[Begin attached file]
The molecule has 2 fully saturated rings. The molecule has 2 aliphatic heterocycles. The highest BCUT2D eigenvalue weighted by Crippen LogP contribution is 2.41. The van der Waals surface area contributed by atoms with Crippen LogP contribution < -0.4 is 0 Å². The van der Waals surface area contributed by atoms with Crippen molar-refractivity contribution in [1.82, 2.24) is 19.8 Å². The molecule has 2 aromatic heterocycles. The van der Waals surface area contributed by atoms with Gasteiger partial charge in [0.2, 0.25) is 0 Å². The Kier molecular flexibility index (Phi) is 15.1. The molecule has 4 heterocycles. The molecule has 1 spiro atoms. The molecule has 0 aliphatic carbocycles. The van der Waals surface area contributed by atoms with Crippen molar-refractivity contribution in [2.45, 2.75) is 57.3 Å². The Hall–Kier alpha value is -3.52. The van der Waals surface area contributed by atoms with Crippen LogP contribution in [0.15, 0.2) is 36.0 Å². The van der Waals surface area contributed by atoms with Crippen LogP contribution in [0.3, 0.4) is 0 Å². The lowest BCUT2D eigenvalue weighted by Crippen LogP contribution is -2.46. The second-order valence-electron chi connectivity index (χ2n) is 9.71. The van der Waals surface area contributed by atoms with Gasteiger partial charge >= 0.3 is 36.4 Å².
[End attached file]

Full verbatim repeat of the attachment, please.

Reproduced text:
The molecule has 2 fully saturated rings. The molecule has 2 aliphatic heterocycles. The highest BCUT2D eigenvalue weighted by Crippen LogP contribution is 2.41. The van der Waals surface area contributed by atoms with Crippen LogP contribution < -0.4 is 0 Å². The van der Waals surface area contributed by atoms with Crippen molar-refractivity contribution in [1.82, 2.24) is 19.8 Å². The molecule has 2 aromatic heterocycles. The van der Waals surface area contributed by atoms with Gasteiger partial charge in [0.2, 0.25) is 0 Å². The Kier molecular flexibility index (Phi) is 15.1. The molecule has 4 heterocycles. The molecule has 1 spiro atoms. The molecule has 0 aliphatic carbocycles. The van der Waals surface area contributed by atoms with Crippen molar-refractivity contribution in [2.45, 2.75) is 57.3 Å². The Hall–Kier alpha value is -3.52. The van der Waals surface area contributed by atoms with Crippen LogP contribution in [0.15, 0.2) is 36.0 Å². The van der Waals surface area contributed by atoms with Crippen LogP contribution in [0.3, 0.4) is 0 Å². The lowest BCUT2D eigenvalue weighted by Crippen LogP contribution is -2.46. The second-order valence-electron chi connectivity index (χ2n) is 9.71. The van der Waals surface area contributed by atoms with Gasteiger partial charge >= 0.3 is 36.4 Å².